Comments (19)

  1. Jiho Han says:


    Keep it up!

  2. John S. says:


  3. David Candy says:

    One thing I’ve learnt is not to be too clever on a line. Because If I get it wrong I have to change it to multiline to see what function is freaking. In the above is blah, CInt, or Foo.Bar not working. Also I never use

    If expression then

    but If expression = true then

  4. Benjohn says:

    Thanks – that’s the only useful explaination I’ve read.

  5. Alex French says:

    This is probably the best explanation I’ve seen so far.

    Everything I read about VBScript going back a few years said it was impossible to swith the error handling off after an On Error Resume Next in VBScript (but not VB) but this seems to contradict this…


  6. EricLippert says:

    I suppose that "everything" did not include the documentation. :-)  


    That’s probably where you should have started.

  7. Jayasimha says:


    Very good explanation.




  8. Kunals says:

    Nice work helps a lot in understanding.

  9. Ivan Bessolitsyn says:

    It’s ok but where is the "Next time I’ll talk a bit about ways to avoid these gotchas…"  – there is nothing in next chapters about how to work with Blah if "IF…ELSE" block is bigger that one string… except "Use the right tool for the job". Is there any solution?


    Ivan B.

  10. Swati says:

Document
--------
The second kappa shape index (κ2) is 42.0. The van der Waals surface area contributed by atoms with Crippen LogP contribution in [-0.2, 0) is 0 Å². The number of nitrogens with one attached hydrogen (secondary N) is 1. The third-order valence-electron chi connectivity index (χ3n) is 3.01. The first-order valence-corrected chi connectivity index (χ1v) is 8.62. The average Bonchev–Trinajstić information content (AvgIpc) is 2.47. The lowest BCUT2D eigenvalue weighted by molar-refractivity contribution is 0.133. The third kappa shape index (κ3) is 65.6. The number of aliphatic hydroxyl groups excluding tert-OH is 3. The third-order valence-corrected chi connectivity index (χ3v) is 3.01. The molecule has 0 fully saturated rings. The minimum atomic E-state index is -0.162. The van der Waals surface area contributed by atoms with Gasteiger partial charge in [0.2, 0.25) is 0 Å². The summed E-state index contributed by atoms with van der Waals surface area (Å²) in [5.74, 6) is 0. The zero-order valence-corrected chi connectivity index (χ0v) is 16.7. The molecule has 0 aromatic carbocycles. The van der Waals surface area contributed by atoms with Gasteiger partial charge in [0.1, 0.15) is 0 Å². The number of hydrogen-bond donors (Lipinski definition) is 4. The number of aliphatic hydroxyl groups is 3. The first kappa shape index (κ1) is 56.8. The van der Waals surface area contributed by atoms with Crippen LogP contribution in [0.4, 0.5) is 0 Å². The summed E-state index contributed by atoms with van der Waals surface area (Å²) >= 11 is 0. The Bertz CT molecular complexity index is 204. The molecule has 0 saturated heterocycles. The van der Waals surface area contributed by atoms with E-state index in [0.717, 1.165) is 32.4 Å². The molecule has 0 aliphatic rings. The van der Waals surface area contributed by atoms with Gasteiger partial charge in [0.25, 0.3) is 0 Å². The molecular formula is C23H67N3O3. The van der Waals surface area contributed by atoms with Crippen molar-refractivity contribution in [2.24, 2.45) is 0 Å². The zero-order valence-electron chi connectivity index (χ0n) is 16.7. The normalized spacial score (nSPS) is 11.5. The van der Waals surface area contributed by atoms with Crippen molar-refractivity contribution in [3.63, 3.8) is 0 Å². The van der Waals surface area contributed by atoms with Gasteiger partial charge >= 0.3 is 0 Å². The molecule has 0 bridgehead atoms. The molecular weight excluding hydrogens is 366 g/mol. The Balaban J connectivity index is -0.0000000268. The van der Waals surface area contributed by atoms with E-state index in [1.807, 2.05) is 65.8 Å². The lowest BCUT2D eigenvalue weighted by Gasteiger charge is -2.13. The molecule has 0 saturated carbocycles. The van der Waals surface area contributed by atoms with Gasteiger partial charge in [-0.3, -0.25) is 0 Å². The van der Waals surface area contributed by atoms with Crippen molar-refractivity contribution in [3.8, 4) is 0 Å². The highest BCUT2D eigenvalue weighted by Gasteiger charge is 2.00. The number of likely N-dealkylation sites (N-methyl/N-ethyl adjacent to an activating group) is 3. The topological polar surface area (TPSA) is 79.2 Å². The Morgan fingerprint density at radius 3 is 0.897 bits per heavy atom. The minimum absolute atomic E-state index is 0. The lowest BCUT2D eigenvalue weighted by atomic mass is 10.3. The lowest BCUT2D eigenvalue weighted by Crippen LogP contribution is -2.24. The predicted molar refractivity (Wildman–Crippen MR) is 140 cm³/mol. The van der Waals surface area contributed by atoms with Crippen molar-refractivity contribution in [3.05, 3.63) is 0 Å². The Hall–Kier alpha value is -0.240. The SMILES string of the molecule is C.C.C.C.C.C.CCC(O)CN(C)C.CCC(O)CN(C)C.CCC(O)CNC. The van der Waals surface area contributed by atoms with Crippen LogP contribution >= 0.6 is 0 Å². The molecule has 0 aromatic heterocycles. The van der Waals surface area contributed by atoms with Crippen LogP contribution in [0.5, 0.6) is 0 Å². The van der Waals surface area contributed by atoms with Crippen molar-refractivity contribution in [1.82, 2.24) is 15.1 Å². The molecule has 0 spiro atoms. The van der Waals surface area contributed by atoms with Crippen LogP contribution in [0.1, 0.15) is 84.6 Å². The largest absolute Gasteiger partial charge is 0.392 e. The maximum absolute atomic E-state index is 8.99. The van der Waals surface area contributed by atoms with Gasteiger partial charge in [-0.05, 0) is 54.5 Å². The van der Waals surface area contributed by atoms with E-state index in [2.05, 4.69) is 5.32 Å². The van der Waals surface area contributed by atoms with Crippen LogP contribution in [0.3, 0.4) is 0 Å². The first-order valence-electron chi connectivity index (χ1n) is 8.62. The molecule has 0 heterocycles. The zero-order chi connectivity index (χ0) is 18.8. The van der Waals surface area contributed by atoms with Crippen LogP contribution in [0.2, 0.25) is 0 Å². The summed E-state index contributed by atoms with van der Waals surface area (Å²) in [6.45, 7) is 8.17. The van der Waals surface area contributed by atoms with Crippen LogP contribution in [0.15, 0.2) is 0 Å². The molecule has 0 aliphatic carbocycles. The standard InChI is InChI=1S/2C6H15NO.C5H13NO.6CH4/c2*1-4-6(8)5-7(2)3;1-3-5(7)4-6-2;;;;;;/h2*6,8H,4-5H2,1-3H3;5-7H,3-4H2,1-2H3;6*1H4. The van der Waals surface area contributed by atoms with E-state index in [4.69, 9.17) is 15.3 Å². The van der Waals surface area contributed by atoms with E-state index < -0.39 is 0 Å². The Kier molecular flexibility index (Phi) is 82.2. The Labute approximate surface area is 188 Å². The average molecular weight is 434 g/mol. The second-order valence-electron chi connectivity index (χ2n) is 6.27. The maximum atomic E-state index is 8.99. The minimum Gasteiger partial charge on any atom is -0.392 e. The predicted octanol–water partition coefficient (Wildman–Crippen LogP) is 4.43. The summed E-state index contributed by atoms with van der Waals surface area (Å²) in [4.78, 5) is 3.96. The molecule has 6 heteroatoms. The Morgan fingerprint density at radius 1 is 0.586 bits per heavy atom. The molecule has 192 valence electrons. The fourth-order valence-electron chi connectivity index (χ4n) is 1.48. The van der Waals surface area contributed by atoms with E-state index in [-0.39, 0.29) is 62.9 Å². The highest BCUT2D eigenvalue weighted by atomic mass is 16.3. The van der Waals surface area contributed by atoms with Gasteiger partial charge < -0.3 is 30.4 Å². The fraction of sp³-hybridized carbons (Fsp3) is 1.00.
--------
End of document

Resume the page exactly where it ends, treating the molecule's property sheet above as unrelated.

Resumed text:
Good Explanation!!!!!!!!!!!!!!

  11. Kc says:

    Explanation is Good and it is easy to understand.

  12. Chandan says:

    How do i go to the next part of the topic?

  13. Rajesh Kumar says:

    Thanks to this article I was able to debug the error handling related problems in my code.

  14. Jimbo says:

    Thankyou! Why can't all coding tutorials be this indepth, interesting and explanitory? I completely understand the whole thing now!

  15. Richard Trollson says:

    But I want to hear more about the Peloponnesian war….

  16. says:

    Hi – Two questions:

    1) If you turn "On Error Resume Next" on within a function or subroutine, does it only be on within that context, or will it stay in affect until you turn it off?

    2) When you set the name of a function equal to a value, does that return control back to the calling context, or does it keep going until it reaches the "End Function" statement?